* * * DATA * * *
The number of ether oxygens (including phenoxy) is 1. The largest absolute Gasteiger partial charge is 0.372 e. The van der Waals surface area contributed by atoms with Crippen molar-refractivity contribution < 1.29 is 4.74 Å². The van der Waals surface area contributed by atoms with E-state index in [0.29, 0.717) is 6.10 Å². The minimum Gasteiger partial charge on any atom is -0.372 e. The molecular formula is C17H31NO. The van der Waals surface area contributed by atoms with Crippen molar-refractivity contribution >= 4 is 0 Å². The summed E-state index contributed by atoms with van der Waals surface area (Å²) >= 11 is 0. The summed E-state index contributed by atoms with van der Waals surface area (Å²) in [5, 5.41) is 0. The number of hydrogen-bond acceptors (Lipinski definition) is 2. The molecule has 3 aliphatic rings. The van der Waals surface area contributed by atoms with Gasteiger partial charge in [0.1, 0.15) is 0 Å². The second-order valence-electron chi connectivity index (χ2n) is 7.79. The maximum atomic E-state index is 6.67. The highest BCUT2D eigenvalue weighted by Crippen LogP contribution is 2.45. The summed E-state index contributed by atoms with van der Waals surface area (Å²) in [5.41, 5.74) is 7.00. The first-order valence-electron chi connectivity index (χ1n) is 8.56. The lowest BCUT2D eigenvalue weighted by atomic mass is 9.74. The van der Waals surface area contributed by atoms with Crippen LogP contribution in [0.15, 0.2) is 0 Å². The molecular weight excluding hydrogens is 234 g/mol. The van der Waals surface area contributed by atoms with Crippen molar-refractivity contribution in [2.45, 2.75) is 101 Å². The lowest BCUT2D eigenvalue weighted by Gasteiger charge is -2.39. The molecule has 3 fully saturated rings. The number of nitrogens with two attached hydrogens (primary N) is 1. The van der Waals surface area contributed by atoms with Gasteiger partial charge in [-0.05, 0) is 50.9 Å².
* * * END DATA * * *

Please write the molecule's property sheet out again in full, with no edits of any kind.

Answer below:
The number of ether oxygens (including phenoxy) is 1. The largest absolute Gasteiger partial charge is 0.372 e. The van der Waals surface area contributed by atoms with Crippen molar-refractivity contribution < 1.29 is 4.74 Å². The van der Waals surface area contributed by atoms with E-state index in [0.29, 0.717) is 6.10 Å². The minimum Gasteiger partial charge on any atom is -0.372 e. The molecular formula is C17H31NO. The van der Waals surface area contributed by atoms with Crippen molar-refractivity contribution >= 4 is 0 Å². The summed E-state index contributed by atoms with van der Waals surface area (Å²) >= 11 is 0. The summed E-state index contributed by atoms with van der Waals surface area (Å²) in [5, 5.41) is 0. The number of hydrogen-bond acceptors (Lipinski definition) is 2. The molecule has 3 aliphatic rings. The van der Waals surface area contributed by atoms with Gasteiger partial charge in [0.1, 0.15) is 0 Å². The second-order valence-electron chi connectivity index (χ2n) is 7.79. The maximum atomic E-state index is 6.67. The highest BCUT2D eigenvalue weighted by Crippen LogP contribution is 2.45. The summed E-state index contributed by atoms with van der Waals surface area (Å²) in [5.41, 5.74) is 7.00. The first-order valence-electron chi connectivity index (χ1n) is 8.56. The lowest BCUT2D eigenvalue weighted by atomic mass is 9.74. The van der Waals surface area contributed by atoms with Crippen LogP contribution in [0.15, 0.2) is 0 Å². The molecular weight excluding hydrogens is 234 g/mol. The van der Waals surface area contributed by atoms with Crippen molar-refractivity contribution in [2.45, 2.75) is 101 Å². The lowest BCUT2D eigenvalue weighted by Gasteiger charge is -2.39. The molecule has 3 fully saturated rings. The number of nitrogens with two attached hydrogens (primary N) is 1. The van der Waals surface area contributed by atoms with Gasteiger partial charge in [-0.05, 0) is 50.9 Å².